Our palace garden is also a work of art! This green oasis was created at the start of the 19th century and is home to a huge red beech. In fact, the new wings of the museum complex were deliberately built around the tree! A unique collection of sculptures can also be found in the garden. Take a stroll outside during your visit; you'll be glad you did!
A cow, a pig, and a chicken. For this sculptural group, commissioned by the museum, Guido Geelen (1961) took inspiration from a 19th-century Brabant agrarian scene. He modelled the animal sculptures in wax before casting them in aluminium. The sculptor left the casting channels visible on the trio, so that they form part of the design - a quirky and original touch!
A man with sunflowers? It has to be Vincent van Gogh, of course - on his way to his studio, to paint sunflowers with Paul Gauguin. The bronze statue, standing 220 centimetres tall and 80 centimetres wide, was made by Gabriël Sterk and purchased with the support of the Friends of Het Noordbrabants Museum.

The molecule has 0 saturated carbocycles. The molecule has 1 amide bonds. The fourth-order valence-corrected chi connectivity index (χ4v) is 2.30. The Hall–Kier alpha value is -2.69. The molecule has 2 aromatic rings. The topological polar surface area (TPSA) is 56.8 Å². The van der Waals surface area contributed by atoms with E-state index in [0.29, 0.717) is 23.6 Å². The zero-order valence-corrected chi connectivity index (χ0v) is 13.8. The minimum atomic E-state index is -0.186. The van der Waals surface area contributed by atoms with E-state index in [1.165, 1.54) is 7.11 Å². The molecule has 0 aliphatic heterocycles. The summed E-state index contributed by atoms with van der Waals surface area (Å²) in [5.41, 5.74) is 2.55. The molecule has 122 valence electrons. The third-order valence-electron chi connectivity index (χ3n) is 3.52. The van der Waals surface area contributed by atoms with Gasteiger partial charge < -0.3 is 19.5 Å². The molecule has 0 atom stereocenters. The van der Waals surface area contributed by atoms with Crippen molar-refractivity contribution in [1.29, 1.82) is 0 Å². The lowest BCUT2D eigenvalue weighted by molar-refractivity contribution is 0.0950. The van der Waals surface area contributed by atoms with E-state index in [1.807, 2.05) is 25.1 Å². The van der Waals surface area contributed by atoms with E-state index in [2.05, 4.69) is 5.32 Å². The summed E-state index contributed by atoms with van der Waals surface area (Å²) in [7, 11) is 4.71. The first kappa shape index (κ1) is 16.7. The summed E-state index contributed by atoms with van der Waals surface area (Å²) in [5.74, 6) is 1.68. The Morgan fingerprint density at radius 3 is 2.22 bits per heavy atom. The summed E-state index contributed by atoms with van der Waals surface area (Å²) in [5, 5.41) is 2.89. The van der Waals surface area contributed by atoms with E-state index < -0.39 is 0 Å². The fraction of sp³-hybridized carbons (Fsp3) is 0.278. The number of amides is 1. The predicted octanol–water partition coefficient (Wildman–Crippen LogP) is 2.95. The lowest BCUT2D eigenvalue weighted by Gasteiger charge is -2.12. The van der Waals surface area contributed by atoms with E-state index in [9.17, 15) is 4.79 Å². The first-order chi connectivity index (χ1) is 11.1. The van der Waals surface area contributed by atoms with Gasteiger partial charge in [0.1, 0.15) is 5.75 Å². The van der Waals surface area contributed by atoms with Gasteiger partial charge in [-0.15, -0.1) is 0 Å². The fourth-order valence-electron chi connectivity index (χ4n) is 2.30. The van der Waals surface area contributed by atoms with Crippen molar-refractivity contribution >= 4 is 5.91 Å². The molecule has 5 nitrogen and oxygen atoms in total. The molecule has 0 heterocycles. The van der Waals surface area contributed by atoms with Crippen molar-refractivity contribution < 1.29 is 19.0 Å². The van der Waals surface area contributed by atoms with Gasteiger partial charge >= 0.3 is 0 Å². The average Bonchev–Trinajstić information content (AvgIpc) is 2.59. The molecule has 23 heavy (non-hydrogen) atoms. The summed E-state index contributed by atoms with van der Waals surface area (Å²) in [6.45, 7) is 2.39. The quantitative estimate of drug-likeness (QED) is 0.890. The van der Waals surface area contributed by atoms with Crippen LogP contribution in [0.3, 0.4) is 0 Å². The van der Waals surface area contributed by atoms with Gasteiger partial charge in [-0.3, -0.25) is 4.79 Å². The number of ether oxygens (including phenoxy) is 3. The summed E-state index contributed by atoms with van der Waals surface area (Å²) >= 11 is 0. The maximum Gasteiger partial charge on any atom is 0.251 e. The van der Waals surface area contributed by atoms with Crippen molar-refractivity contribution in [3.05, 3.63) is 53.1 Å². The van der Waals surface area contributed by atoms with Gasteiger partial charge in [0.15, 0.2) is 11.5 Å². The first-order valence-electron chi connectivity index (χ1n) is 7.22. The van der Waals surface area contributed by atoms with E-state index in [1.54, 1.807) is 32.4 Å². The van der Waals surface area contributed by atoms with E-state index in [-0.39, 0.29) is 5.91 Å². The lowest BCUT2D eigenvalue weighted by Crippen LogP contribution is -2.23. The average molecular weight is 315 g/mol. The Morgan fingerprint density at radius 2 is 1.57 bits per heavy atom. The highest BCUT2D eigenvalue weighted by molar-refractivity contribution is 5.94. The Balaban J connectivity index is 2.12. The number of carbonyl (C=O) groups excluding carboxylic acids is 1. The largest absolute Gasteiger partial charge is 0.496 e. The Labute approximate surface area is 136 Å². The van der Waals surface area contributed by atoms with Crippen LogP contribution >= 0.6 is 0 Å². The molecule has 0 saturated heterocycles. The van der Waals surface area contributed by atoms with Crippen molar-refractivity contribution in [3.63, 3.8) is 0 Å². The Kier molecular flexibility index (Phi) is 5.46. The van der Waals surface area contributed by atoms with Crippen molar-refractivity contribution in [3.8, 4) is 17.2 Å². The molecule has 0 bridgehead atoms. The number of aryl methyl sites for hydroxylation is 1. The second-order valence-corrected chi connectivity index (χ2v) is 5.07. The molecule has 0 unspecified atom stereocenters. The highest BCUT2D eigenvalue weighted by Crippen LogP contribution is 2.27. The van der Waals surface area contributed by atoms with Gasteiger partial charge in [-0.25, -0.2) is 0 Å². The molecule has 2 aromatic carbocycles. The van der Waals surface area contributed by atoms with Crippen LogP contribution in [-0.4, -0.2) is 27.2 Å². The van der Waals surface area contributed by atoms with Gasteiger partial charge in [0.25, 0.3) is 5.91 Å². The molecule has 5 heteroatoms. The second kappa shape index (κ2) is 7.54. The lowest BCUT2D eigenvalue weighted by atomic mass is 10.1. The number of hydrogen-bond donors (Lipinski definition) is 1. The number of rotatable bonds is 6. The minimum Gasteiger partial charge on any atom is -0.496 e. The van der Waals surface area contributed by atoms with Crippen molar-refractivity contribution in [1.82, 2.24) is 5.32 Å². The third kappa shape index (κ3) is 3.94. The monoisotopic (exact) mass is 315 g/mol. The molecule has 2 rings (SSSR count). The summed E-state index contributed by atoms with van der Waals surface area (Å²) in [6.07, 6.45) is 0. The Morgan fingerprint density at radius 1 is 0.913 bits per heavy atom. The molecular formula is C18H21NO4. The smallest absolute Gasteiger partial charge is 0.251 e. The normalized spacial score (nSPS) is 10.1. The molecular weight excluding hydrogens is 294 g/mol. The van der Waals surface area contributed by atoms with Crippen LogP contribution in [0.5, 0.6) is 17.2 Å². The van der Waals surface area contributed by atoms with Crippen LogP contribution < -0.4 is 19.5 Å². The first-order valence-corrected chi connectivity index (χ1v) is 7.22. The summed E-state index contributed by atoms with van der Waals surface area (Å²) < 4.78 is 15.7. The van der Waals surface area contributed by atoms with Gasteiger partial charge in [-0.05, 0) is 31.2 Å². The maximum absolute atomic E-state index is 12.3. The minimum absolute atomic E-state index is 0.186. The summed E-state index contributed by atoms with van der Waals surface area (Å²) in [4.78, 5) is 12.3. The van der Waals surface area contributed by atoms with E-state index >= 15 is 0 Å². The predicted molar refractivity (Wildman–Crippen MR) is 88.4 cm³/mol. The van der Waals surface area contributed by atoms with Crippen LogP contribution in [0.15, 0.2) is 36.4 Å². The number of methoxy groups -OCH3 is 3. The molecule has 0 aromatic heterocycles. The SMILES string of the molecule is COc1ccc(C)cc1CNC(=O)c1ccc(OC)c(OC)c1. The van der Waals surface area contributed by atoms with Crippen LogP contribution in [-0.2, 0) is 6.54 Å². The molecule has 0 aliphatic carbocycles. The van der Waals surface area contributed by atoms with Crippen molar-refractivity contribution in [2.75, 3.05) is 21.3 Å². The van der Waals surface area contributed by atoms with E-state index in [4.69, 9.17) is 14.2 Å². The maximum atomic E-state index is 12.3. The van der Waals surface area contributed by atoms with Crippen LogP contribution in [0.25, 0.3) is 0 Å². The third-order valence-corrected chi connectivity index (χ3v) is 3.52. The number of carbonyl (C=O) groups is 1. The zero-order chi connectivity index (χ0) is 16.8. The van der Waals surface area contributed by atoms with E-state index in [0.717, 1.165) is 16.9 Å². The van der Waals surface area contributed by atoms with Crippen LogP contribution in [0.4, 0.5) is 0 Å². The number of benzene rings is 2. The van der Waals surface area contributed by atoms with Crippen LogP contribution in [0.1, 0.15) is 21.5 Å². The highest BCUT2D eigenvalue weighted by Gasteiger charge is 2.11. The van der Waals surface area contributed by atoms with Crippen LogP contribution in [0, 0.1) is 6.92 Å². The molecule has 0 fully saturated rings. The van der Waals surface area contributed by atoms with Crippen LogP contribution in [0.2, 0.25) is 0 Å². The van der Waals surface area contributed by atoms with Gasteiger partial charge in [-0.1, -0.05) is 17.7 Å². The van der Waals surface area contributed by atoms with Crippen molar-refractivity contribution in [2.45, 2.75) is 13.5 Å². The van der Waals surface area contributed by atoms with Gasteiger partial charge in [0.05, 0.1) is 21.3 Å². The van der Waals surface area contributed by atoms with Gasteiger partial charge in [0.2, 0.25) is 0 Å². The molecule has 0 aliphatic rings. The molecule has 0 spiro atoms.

Within touching distance of the museum restaurant terrace is the bronze sculpture by 's-Hertogenbosch sculptor Jean-Antoine van der Ven (1799-1866). The sculpture is regarded as Van der Ven's masterpiece and earned him high praise in his day. The sculpture that stands here isn't the original, but a cast made in 1985 from the plaster model Eve and the snake. Fun fact: King William II owned a marble copy.
There's no better place than the museum restaurant's terrace to sit and enjoy the sculptures and red beech at your leisure. The enchanting palace garden is one of the best kept secrets in 's-Hertogenbosch's city centre. Our museum restaurant is open from Tuesday to Sunday, 11 am to 5 pm. Order something tasty and soak up the atmosphere!